solid based surfactants (particles) will not be covered; only molecular surfactants as described previously are discussed.

Examples of some surfactants commonly found in hydrocarbon processing feed streams, such as amine units, include lubrication oils, produced water and upstream process additives. Lubrication oils from gas compressors typically contain  a high percent base oil (most often petroleum fractions, called mineral oils) and about 10% additives for various functions, which often have surface active properties. Additives that deliver reduced friction and wear, increased viscosity, improved viscosity index, as well as resistance to corrosion, oxidation, ageing, and contamination in upstream processes also often have surface active properties. Upstream process additives, on the other hand, can be biocides, corrosion inhibitors, H2S scavengers, or paraffin inhibitors to name a few. Corrosion inhibitors (filming amines or quaternary ammonium salts with alkanol segments) are an example of process additives with surfactant properties. Figure 3 shows how a corrosion inhibitor filming amine performs, and a possible general molecular structure. As with surfactants in general, a filming amine has a hydrophobic section (long alkyl chain called tail) and a hydrophilic section (polar ionic centre called head).

To illustrate this point, Figure 4 shows the change in surface tension of distilled water compared to distilled water when used as a scrubbing agent for surfactants. The decrease in surface tension from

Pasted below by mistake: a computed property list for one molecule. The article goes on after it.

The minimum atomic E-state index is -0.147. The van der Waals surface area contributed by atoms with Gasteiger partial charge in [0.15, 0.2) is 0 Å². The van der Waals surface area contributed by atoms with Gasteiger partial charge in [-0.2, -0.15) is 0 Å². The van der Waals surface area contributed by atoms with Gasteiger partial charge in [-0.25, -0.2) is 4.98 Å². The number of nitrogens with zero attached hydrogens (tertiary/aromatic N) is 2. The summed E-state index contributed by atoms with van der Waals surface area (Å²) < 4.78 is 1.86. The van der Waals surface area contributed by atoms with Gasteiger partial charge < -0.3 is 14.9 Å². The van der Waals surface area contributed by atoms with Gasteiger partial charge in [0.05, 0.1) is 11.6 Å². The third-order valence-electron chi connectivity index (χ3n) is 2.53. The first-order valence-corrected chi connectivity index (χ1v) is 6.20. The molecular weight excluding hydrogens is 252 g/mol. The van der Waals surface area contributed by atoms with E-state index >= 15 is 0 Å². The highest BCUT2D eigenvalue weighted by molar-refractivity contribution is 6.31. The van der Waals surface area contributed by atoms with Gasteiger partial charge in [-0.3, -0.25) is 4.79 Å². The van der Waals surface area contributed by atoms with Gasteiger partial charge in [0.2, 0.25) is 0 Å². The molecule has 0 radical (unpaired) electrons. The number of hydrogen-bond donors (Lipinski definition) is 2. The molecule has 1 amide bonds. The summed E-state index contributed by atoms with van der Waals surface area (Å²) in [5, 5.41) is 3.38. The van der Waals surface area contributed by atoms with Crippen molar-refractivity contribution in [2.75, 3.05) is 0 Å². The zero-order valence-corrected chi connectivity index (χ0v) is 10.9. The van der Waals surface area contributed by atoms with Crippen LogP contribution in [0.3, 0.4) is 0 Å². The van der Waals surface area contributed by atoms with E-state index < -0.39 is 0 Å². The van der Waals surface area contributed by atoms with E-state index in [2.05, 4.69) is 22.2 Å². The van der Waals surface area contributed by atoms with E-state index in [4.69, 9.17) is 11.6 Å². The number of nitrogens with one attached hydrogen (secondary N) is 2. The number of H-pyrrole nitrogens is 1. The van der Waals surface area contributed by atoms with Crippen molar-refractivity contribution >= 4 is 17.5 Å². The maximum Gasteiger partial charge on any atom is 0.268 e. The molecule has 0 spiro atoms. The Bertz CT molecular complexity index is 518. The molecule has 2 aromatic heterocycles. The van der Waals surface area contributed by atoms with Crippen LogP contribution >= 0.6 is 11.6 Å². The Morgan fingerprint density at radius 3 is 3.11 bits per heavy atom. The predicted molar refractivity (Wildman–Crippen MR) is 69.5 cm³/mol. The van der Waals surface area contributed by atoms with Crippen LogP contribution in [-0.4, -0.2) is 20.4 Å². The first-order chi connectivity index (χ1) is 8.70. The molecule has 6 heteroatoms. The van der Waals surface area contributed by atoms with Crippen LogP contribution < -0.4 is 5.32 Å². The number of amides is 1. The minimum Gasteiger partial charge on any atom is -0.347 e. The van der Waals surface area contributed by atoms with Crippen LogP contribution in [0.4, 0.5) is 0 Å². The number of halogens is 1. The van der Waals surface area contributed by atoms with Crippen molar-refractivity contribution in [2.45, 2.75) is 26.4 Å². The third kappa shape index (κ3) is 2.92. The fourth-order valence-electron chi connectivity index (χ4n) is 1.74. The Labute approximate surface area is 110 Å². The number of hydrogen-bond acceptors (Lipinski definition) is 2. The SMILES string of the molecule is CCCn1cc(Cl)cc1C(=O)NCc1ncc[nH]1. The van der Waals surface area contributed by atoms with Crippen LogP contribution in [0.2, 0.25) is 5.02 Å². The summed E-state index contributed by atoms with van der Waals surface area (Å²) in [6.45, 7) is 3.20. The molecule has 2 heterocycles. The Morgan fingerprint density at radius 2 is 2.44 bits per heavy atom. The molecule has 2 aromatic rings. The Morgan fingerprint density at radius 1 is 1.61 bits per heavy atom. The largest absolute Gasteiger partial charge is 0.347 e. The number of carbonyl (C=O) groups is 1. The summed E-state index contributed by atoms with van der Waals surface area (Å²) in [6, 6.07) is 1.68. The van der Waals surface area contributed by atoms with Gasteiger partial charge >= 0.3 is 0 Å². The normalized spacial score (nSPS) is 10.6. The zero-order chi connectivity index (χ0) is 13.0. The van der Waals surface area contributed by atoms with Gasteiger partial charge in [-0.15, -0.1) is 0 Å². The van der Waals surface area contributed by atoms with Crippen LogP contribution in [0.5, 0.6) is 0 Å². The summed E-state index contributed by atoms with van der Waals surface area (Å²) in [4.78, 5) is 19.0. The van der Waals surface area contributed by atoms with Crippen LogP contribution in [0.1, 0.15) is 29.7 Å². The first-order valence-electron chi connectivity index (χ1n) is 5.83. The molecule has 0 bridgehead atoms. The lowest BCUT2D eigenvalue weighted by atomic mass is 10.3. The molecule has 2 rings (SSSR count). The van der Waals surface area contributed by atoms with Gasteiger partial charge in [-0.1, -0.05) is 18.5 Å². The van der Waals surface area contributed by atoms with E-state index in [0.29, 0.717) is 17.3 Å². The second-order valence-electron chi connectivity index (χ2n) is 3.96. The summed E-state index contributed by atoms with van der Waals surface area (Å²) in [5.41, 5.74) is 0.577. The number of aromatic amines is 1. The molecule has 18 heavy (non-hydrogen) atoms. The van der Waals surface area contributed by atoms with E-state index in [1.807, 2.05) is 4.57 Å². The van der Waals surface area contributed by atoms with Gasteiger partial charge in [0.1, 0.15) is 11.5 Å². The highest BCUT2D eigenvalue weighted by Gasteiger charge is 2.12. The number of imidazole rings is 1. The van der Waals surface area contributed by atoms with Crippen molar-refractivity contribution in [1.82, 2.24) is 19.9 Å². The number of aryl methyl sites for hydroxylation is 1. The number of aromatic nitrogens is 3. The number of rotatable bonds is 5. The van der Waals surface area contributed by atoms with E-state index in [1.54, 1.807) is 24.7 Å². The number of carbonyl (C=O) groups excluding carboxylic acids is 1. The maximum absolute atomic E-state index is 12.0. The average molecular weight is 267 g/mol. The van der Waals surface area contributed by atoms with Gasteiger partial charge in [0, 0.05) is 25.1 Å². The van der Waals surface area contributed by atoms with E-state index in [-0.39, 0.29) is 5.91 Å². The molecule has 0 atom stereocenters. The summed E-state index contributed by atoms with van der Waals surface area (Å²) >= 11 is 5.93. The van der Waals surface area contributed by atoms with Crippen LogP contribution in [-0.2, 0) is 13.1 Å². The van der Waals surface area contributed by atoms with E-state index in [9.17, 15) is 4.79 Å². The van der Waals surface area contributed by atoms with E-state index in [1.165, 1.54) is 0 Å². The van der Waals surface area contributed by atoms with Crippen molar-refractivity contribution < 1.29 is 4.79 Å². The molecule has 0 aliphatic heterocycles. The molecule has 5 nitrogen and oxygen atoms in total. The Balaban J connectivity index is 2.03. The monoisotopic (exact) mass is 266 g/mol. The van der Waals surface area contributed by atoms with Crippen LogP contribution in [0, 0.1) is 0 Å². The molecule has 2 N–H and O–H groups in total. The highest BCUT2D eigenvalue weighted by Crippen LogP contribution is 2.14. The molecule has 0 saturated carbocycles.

72 mN/m (millinewtons/metre) to 46 mN/m is a clear indication of surfactant presence. Similar effects are observed with some upstream process additives such as corrosion inhibitors. The decrease in surface tension leads to mechanically induced contamination (emulsions or foaming), and dissolved contaminants downstream as separation equipment loses its separation efficiency. Poor phase separation leads to multiple downstream impacts in addition to secondary effects such as solvent losses.

LPG and amine solvent emulsion formation
When a liquid hydrocarbon travels across the amine solvent inside the amine unit contactor (treater) and liquid pockets or droplets cannot break the interfacial structure, they become encapsulated in the amine solvent aqueous liquid phase and form what is commonly referred to as emulsion. Emulsion is essentially a liquid droplet that will not merge (coalesce) with other liquid droplets because of the surrounding interface film. When a liquid treating amine unit has a solvent that experiences emulsification in the contactor (treater), it is initiated when certain contaminants are present or process perturbations occur beyond what the unit can tolerate. A decrease in surface tension will increase emulsification tendency, such as when some hydrocarbons are present. However, the emulsions are short lived and in most cases they are unnoticed. Surfactants, on the other hand, can greatly increase emulsion stability and emulsion tendency. When emulsification occurs, a number of operational changes may be observed.

Emulsification of the amine solvent can often lead to carry-over from the contactor with the treated hydrocarbon. Most amine units will have a separation vessel such as a knockout or separator drum at the contactor outlet to separate most amine solvent carry-over. Any carry-over from the amine contactor into the separator drum is often followed by a water wash stage to remove any emulsified amine solvent present in the treated liquid hydrocarbon. Amine solvent 
carry-over can also reach a number of downstream units such as dehydration plants, mercaptans removal plants or caustic treaters. In some cases, emulsification in the contactor is followed by foaming in a regenerator. This is also detrimental as rich amine sol­vents do not regenerate properly. In addition, carry-over with the acid gas can reach the sulphur recovery unit (SRU), flare systems or any other downstream process.